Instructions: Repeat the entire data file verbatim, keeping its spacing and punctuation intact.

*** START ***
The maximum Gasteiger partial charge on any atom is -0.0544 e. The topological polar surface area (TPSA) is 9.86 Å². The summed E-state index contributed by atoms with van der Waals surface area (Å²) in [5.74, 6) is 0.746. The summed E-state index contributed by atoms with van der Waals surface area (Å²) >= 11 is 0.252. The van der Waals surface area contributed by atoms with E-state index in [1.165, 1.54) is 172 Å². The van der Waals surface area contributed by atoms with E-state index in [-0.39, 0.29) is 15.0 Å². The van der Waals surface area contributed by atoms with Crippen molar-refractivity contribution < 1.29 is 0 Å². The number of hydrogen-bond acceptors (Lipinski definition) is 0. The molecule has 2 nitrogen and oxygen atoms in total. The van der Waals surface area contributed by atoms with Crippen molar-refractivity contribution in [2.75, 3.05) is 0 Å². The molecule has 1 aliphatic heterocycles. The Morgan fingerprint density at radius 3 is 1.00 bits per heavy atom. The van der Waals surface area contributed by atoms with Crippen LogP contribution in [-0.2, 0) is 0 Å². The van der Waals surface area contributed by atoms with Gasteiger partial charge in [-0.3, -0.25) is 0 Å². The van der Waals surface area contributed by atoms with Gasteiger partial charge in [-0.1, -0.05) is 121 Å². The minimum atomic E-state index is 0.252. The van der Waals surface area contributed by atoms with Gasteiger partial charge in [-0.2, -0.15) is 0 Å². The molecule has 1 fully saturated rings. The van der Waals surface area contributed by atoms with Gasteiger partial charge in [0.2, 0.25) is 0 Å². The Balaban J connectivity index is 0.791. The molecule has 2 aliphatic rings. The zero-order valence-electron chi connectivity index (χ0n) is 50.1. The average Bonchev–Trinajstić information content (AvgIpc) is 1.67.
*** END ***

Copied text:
The maximum Gasteiger partial charge on any atom is -0.0544 e. The topological polar surface area (TPSA) is 9.86 Å². The summed E-state index contributed by atoms with van der Waals surface area (Å²) in [5.74, 6) is 0.746. The summed E-state index contributed by atoms with van der Waals surface area (Å²) >= 11 is 0.252. The van der Waals surface area contributed by atoms with E-state index in [1.165, 1.54) is 172 Å². The van der Waals surface area contributed by atoms with E-state index in [-0.39, 0.29) is 15.0 Å². The van der Waals surface area contributed by atoms with Crippen molar-refractivity contribution < 1.29 is 0 Å². The number of hydrogen-bond acceptors (Lipinski definition) is 0. The molecule has 2 nitrogen and oxygen atoms in total. The van der Waals surface area contributed by atoms with Crippen molar-refractivity contribution in [2.75, 3.05) is 0 Å². The molecule has 1 aliphatic heterocycles. The Morgan fingerprint density at radius 3 is 1.00 bits per heavy atom. The van der Waals surface area contributed by atoms with Crippen LogP contribution in [-0.2, 0) is 0 Å². The van der Waals surface area contributed by atoms with Gasteiger partial charge in [-0.3, -0.25) is 0 Å². The van der Waals surface area contributed by atoms with Gasteiger partial charge in [-0.1, -0.05) is 121 Å². The minimum atomic E-state index is 0.252. The van der Waals surface area contributed by atoms with Gasteiger partial charge in [-0.2, -0.15) is 0 Å². The molecule has 1 fully saturated rings. The van der Waals surface area contributed by atoms with Gasteiger partial charge in [0.2, 0.25) is 0 Å². The Balaban J connectivity index is 0.791. The molecule has 2 aliphatic rings. The zero-order valence-electron chi connectivity index (χ0n) is 50.1. The average Bonchev–Trinajstić information content (AvgIpc) is 1.67.